Following its recent loss in a lawsuit against Falun Gong practitioners for “obstruction” and “attacking police”, the Hong Kong Government has yet again failed in a legal action.
Hong Kong’s Court of Final Appeal ruled against the government in its case of violating the “Regulations of the People's Republic of China on Administrative Penalties for Public Security” (“Public Security Regulations.”) Member of “April 5th Action,” legislator Liang Guoxiong, and former members of Hong Kong Federation of Students Feng Jiaqiang and Lu Weiming were the defendants in the case.
In the decision, handed down on October 3, the five judges also ruled that suit involved the public interest and as a result, the Hong Kong Government should pay costs amounting to around 30,000 yuan (US$3,707.28). Liang Guoxiong expressed his satisfaction with this verdict. Mr. Liang also highlighted the court’s opinion that the “Public Security Regulations” has loopholes, thus urging the government to make the necessary changes in these laws.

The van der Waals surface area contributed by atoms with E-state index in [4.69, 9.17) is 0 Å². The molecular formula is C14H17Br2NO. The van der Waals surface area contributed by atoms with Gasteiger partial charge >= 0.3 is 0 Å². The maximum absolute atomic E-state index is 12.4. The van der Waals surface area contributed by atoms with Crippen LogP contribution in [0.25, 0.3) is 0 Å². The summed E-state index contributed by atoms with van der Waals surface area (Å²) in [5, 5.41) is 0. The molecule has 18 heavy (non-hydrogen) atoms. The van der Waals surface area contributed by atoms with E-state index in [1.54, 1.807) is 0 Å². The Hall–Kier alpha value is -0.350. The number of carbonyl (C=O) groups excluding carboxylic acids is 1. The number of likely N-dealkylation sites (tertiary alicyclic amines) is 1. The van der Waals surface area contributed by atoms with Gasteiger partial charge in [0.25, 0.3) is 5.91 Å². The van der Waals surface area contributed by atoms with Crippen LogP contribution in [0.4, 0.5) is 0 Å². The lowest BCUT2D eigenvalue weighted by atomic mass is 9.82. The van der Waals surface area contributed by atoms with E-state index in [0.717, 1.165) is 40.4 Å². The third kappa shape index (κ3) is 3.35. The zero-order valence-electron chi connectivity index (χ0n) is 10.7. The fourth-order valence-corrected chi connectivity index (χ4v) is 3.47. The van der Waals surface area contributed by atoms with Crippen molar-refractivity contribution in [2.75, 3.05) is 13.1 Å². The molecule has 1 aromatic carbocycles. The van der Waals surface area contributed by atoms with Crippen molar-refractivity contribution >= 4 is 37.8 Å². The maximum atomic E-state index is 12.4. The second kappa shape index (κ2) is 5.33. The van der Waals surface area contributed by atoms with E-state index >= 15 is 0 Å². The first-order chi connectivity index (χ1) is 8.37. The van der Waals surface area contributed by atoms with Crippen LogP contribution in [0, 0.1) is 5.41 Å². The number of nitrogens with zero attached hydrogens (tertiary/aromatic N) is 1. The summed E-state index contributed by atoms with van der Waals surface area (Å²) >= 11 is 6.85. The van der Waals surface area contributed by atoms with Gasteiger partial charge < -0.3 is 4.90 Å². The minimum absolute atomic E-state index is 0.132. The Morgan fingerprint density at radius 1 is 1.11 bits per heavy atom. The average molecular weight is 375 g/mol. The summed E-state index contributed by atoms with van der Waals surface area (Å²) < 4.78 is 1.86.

The Department of Justice first used the “Public Security Regulations” in 2002 to sue Mr. Liang and the other two for unauthorized assembly. Early this July, the Court of Final Appeal decided four to one in favor of the defendants. But the decision on costs was not made at that time. The final judgment states that use of the regulations’ powers by police has been heavy-handed and indiscriminate. Under the regulations’ provisions, police commissioners can bar or restrict public assembly using excuses such as “maintaining social order” and “protecting the rights and freedom of others”. However, the judges do not believe that the “Public Security Regulations” are in line with the requirements of Hong Kong’s Basic Laws.